Librarian sues to get her job back in DuboisFeb 6, 2013 By Eric Blom, Staff Writer
The fired manager of the Dubois Branch Library is suing the Fremont County Library Board to get her job back.
Paula Sabatka through attorney H. Clay Fulcher of Dubois filed a "petition for review of agency action" in Lander 9th Judicial District Court on Jan. 31 stating her termination was improper.
The petition asks that the court order the Library Board to reinstate Sabatka, pay her salary from the date of her termination, Nov. 8, through when she resumes her position, and adjust her benefits and seniority as if she had been continuously employed.
Fremont County Library Director Matt Nojonen fired Sabatka for allegedly violating a state law prohibiting public officials from using public funds for private benefit.
That statute states: "A public official, public member or public employee shall not use public funds, time, personnel, facilities or equipment for his private benefit or that of another unless the use is authorized by law."
In November 2012, before her termination, Sabatka used library money to purchase $544 of books for Fremont County School District 2 in Dubois. The petition stated the school district reimbursed the library system in accordance with to an informal agreement between the two entities.
Sabatka appealed her termination to the Fremont County Library Board of Directors, which held a grievance hearing for her Nov. 29. The meeting lasted several hours and was held in executive session.
Both sides presented evidence and testimony before the library board and a hearing officer, Riverton attorney Joel Vincent.
The Fremont County Library Board upheld Nojonen's decision on Dec. 14 after receiving a report from Vincent.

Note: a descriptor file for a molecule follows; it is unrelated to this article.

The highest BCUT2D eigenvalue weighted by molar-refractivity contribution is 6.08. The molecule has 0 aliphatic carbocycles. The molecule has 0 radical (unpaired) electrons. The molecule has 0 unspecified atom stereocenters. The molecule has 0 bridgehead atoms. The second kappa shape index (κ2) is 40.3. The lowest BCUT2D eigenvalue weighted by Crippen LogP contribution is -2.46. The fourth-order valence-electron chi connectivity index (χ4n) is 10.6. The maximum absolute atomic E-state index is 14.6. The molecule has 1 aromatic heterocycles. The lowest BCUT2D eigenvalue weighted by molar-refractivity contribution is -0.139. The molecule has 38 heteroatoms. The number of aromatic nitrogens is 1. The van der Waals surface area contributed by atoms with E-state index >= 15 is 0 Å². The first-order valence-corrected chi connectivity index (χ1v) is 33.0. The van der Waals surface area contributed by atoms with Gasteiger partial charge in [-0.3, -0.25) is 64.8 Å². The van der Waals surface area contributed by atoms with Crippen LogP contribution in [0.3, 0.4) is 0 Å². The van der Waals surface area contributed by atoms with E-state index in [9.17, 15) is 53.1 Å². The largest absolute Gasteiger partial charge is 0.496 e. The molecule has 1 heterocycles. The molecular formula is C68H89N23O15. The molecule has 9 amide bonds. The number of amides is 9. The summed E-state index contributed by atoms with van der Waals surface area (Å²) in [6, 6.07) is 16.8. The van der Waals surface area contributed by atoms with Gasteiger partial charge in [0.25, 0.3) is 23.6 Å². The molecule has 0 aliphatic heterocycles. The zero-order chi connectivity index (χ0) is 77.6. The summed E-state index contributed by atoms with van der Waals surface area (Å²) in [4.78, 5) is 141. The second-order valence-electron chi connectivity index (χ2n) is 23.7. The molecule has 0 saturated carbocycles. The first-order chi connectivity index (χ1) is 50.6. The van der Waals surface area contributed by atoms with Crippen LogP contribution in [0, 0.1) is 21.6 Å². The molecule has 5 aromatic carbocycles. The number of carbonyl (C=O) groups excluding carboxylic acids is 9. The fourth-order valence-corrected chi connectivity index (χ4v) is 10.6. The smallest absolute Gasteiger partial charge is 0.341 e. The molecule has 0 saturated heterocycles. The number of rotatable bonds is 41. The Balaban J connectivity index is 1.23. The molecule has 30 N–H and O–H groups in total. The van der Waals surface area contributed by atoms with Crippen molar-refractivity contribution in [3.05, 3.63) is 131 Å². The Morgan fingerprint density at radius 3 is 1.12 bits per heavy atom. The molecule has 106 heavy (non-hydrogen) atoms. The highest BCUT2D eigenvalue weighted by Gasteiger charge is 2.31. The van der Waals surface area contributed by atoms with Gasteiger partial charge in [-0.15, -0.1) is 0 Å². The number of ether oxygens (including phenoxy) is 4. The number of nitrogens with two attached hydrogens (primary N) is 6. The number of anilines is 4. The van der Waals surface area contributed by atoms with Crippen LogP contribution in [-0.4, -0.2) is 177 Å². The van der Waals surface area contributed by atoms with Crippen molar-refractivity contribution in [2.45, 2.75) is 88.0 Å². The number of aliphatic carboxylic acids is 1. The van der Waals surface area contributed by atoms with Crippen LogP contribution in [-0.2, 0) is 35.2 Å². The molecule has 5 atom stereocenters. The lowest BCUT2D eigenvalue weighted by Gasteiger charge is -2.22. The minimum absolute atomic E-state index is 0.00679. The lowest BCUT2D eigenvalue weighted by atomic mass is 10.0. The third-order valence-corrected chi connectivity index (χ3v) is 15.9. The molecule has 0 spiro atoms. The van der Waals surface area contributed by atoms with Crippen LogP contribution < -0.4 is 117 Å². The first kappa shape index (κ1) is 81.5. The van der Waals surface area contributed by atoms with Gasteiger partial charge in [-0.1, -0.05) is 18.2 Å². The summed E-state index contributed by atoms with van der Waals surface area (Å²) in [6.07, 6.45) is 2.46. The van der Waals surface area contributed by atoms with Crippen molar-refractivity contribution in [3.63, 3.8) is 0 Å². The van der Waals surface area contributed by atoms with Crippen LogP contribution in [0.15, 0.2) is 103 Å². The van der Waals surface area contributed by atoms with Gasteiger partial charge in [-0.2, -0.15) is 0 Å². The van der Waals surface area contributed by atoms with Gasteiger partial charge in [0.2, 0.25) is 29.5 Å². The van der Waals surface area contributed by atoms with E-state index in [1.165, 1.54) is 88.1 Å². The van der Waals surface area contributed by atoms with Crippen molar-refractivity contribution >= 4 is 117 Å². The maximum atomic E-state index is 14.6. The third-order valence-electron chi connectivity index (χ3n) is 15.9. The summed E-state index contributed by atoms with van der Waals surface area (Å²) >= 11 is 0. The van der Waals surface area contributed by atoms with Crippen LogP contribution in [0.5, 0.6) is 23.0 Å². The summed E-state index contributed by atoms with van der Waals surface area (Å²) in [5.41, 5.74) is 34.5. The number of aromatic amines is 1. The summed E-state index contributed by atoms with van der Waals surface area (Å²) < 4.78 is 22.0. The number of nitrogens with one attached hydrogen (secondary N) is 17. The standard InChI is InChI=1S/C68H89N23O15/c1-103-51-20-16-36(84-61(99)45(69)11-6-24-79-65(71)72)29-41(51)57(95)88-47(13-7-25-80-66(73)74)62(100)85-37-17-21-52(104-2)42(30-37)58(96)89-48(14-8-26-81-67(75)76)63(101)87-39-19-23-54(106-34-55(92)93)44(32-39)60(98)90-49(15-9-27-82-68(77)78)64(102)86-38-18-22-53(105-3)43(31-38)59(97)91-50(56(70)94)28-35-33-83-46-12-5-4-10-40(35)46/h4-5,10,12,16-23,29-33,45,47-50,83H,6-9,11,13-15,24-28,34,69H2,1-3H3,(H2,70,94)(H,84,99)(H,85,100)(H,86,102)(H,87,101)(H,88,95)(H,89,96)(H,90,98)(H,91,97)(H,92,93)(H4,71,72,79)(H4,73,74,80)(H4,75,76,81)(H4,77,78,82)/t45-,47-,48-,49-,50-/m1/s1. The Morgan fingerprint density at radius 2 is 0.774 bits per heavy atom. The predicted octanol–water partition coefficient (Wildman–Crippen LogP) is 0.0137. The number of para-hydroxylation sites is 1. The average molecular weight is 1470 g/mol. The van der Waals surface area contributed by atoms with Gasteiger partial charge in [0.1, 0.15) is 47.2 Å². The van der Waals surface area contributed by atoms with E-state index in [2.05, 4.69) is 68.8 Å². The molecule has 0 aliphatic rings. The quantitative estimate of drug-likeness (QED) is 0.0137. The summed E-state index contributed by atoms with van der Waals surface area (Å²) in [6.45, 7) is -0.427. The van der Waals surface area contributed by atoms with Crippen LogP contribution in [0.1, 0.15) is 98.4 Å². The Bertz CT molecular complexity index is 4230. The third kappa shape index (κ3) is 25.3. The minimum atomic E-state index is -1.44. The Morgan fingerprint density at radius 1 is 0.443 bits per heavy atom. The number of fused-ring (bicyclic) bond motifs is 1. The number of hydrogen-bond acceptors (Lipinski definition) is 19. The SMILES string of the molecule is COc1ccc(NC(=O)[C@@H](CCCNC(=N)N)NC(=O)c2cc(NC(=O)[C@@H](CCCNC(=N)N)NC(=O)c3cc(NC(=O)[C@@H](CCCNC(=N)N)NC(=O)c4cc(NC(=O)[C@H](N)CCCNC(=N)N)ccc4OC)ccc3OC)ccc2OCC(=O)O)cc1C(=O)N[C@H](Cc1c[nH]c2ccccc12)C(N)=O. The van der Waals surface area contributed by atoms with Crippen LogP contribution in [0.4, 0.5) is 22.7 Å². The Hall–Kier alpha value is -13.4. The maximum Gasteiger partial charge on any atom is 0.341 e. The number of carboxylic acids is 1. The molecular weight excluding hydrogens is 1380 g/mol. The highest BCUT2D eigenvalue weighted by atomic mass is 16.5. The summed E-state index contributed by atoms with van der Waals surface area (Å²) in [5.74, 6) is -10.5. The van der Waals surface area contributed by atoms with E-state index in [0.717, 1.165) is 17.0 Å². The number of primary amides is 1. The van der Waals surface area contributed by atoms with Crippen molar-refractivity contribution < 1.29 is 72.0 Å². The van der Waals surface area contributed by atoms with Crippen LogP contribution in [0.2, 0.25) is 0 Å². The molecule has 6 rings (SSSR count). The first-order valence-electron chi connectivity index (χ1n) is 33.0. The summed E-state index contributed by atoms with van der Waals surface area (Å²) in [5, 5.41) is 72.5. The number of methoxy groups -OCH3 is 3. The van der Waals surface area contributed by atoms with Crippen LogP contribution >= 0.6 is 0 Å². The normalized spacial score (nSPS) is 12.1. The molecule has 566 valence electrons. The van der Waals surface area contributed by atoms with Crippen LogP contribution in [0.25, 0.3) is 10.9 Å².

That report said at the Nov. 29 hearing, the library board concluded Sabatka was an "at-will" employee, and Nojonen could have fired her for any reason. It further stated the board found the grievance procedure did not change her at-will status, and said Sabatka did not prove her termination was unjustified.
Sabatka's petition filed in district court argues the library board's decision to uphold her termination was improper for four reasons.
The petition first argues the board's decision was not based on her at-will employment status because the hearing gave her a chance to show her firing was not justified.
The document also contends Sabatka was not a public official, public member or public employee under Wyoming statute, and the law against such individuals using public funds inappropriately did not apply to her.
Third, the petition said Sabatka did not benefit nor did any other private entity benefit from the book purchase. The only benefit was to a public entity, the document said.
A person only violates the law if public funds are used for the person's own, private benefit or for the private benefit of another, the petition said.
Finally, at the Nov. 29 hearing, Sabatka attempted to exclude testimony and evidence Nojonen presented about alleged misconduct prior to the book transaction, but the hearing officer allowed it. The petition said permitting that evidence was a mistake and should it be stricken from the record.
Based on its four arguments, the petition asks the court to declare the library board's decision to uphold Sabatka's termination "was arbitrary, capricious, an abuse of discretion, or otherwise not in accordance with the law."